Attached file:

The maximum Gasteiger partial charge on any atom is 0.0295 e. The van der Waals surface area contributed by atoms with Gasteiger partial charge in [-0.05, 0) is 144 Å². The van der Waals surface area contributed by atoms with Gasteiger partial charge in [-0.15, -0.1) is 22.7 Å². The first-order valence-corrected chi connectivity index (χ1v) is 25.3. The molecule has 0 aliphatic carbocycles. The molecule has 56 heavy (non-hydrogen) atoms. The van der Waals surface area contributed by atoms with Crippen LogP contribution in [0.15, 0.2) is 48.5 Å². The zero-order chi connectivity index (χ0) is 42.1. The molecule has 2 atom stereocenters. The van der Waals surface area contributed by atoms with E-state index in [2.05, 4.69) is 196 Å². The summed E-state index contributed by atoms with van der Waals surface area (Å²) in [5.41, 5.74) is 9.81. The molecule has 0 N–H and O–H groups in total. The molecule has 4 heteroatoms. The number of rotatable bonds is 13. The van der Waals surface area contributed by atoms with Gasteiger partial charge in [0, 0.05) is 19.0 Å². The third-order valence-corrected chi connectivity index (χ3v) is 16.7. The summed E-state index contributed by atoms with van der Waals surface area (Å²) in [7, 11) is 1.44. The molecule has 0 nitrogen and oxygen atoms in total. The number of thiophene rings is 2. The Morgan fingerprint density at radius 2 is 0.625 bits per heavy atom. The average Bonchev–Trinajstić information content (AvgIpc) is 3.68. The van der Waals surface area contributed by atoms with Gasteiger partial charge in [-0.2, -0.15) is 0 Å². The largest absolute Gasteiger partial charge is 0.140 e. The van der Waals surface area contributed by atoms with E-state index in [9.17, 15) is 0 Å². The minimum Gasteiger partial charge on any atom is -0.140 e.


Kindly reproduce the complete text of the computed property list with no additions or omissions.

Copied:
The maximum Gasteiger partial charge on any atom is 0.0295 e. The van der Waals surface area contributed by atoms with Gasteiger partial charge in [-0.05, 0) is 144 Å². The van der Waals surface area contributed by atoms with Gasteiger partial charge in [-0.15, -0.1) is 22.7 Å². The first-order valence-corrected chi connectivity index (χ1v) is 25.3. The molecule has 0 aliphatic carbocycles. The molecule has 56 heavy (non-hydrogen) atoms. The van der Waals surface area contributed by atoms with Crippen LogP contribution in [0.15, 0.2) is 48.5 Å². The zero-order chi connectivity index (χ0) is 42.1. The molecule has 2 atom stereocenters. The van der Waals surface area contributed by atoms with E-state index in [2.05, 4.69) is 196 Å². The summed E-state index contributed by atoms with van der Waals surface area (Å²) in [5.41, 5.74) is 9.81. The molecule has 0 N–H and O–H groups in total. The molecule has 4 heteroatoms. The number of rotatable bonds is 13. The van der Waals surface area contributed by atoms with Gasteiger partial charge in [0, 0.05) is 19.0 Å². The third-order valence-corrected chi connectivity index (χ3v) is 16.7. The summed E-state index contributed by atoms with van der Waals surface area (Å²) in [7, 11) is 1.44. The molecule has 0 nitrogen and oxygen atoms in total. The number of thiophene rings is 2. The Morgan fingerprint density at radius 2 is 0.625 bits per heavy atom. The average Bonchev–Trinajstić information content (AvgIpc) is 3.68. The van der Waals surface area contributed by atoms with Gasteiger partial charge in [-0.2, -0.15) is 0 Å². The largest absolute Gasteiger partial charge is 0.140 e. The van der Waals surface area contributed by atoms with E-state index in [9.17, 15) is 0 Å². The minimum Gasteiger partial charge on any atom is -0.140 e.